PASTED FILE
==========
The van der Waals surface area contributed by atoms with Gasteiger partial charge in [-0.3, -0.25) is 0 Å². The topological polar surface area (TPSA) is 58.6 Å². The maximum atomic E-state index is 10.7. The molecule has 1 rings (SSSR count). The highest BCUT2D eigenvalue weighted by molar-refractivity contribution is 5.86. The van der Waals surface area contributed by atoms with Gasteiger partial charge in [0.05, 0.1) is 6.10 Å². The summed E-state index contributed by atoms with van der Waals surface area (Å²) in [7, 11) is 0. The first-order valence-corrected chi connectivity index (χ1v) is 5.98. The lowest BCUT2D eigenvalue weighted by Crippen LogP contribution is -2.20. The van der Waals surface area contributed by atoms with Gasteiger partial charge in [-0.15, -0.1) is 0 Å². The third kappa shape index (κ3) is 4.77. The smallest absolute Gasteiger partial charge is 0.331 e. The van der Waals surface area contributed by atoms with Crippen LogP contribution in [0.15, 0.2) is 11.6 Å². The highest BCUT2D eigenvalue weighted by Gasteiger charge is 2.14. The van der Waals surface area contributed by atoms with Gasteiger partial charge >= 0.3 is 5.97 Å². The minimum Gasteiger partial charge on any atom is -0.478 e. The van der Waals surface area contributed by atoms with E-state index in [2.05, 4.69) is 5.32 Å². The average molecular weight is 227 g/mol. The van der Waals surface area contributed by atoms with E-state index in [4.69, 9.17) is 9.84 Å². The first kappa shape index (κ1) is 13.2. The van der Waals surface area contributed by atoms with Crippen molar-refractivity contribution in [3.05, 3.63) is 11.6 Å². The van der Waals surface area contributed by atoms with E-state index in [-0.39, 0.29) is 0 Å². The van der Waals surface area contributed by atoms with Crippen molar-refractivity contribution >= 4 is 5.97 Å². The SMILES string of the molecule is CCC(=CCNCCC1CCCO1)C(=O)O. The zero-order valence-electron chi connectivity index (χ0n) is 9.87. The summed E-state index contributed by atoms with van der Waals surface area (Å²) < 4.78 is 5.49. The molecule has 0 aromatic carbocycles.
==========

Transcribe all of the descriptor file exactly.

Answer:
The van der Waals surface area contributed by atoms with Gasteiger partial charge in [-0.3, -0.25) is 0 Å². The topological polar surface area (TPSA) is 58.6 Å². The maximum atomic E-state index is 10.7. The molecule has 1 rings (SSSR count). The highest BCUT2D eigenvalue weighted by molar-refractivity contribution is 5.86. The van der Waals surface area contributed by atoms with Gasteiger partial charge in [0.05, 0.1) is 6.10 Å². The summed E-state index contributed by atoms with van der Waals surface area (Å²) in [7, 11) is 0. The first-order valence-corrected chi connectivity index (χ1v) is 5.98. The lowest BCUT2D eigenvalue weighted by Crippen LogP contribution is -2.20. The van der Waals surface area contributed by atoms with Gasteiger partial charge in [-0.15, -0.1) is 0 Å². The third kappa shape index (κ3) is 4.77. The smallest absolute Gasteiger partial charge is 0.331 e. The van der Waals surface area contributed by atoms with Crippen LogP contribution in [0.15, 0.2) is 11.6 Å². The highest BCUT2D eigenvalue weighted by Gasteiger charge is 2.14. The van der Waals surface area contributed by atoms with Gasteiger partial charge >= 0.3 is 5.97 Å². The minimum Gasteiger partial charge on any atom is -0.478 e. The van der Waals surface area contributed by atoms with E-state index in [2.05, 4.69) is 5.32 Å². The average molecular weight is 227 g/mol. The van der Waals surface area contributed by atoms with E-state index in [4.69, 9.17) is 9.84 Å². The first kappa shape index (κ1) is 13.2. The van der Waals surface area contributed by atoms with Crippen molar-refractivity contribution in [3.05, 3.63) is 11.6 Å². The van der Waals surface area contributed by atoms with E-state index in [-0.39, 0.29) is 0 Å². The van der Waals surface area contributed by atoms with Crippen molar-refractivity contribution >= 4 is 5.97 Å². The SMILES string of the molecule is CCC(=CCNCCC1CCCO1)C(=O)O. The zero-order valence-electron chi connectivity index (χ0n) is 9.87. The summed E-state index contributed by atoms with van der Waals surface area (Å²) < 4.78 is 5.49. The molecule has 0 aromatic carbocycles.